What’s the difference between a marketing plan and a business plan?

business plan, marketing plan -

What’s the difference between a marketing plan and a business plan?

So many terms get thrown around these days that sometimes we tend to mix them up.

 For entrepreneurs, it is very important to understand and distinguish between these two concepts - A business plan and a marketing plan.

I always remember the distinction by looking at the marketing plan as a subset of the business plan. A marketing plan fits neatly inside of an organisation’s business plan. This means that ALL business plans will contain an aspect of planning marketing activities.

The business plan cannot stand on its own without a marketing plan and marketing strategists usually create 3-5 year plans.

 The following are the major distinctions between these two concepts:

  1. Marketing plans form an integral part of a business plan. The Marketing Plan CAN stand alone but the business plan CANNOT. Within all written business plans it must contain a section that covers marketing activities, especially defining the marketing strategies of the organization and showing the correlation on how this feeds into the overall objectives of the company. The marketing plan is usually created by the departmental head and other functional areas such as HR and Finance also pay a role in the achievement of company objectives. The marketing plan acts as a blueprint that defines the company's marketing mix strategies and the tactics involved to achieve those strategies. The marketing plan answers questions such as:
  • What are the pricing strategies for its products?
  • What types of promotion/advertising the company will use and why?
  • What are the distribution strategies?

The marketing plan lets the stakeholders of the organization know exactly how the company plans on achieving its business goals.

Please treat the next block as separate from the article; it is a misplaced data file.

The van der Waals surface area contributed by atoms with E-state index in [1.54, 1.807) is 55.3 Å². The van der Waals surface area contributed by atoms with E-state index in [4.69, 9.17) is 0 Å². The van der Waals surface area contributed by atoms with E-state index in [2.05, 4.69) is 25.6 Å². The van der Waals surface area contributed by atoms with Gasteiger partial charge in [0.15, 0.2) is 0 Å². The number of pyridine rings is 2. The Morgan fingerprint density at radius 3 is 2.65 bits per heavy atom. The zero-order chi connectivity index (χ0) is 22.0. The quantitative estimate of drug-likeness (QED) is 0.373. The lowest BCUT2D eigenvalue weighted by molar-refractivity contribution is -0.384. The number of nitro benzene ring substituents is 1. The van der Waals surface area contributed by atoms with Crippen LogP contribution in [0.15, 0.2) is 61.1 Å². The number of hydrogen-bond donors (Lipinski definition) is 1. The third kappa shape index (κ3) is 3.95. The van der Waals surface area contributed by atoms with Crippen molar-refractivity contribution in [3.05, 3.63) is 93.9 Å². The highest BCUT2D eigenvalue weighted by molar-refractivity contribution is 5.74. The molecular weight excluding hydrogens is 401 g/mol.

1. Marketing plans can be carried out separately and may actually hold more details than what is placed in the business plan. Marketing plans for some firms are meant to be more dynamic where changes can be made easily. Some companies create a separate document covering marketing strategies and tactics that usually include a more in-depth analysis of their marketing goals and objectives. Such marketing plans include a breakdown of the size of the market segment or segments, customer profiles and potential growth rate of the total market. It identifies the strengths and weaknesses of competitors and demonstrates how the company intends to set itself apart from competitors.


  1. Business plans identify the major goals of the business, the mission and vision, while the marketing plan explains how the business will achieve those goals. Makes sense right? The business plan is much broader in nature but the marketing plan discusses the strategies, the tactics and the impact of the environment on the success of these goals. Marketing plans provides company operational instructions for daily activities. Simply put, think of the business plan as a compass and the marketing plan as the directions or instructions on how to get from one place to the other.

Ideally, after creating business and marketing plans for clients, I think this is one of the best tools to check the progress of your company. Many firms find this a tedious activity but it provides an objective view of what you've been doing with your business over the years giving you ideas on ways in which it can be improved.


Debbie-Ann Jollie is a Marketing Strategist and the principal Director of HashSpace Limited. She is a certified trainer with over 15 years’ experience in marketing management both in public and private organizations as well as through consulting.







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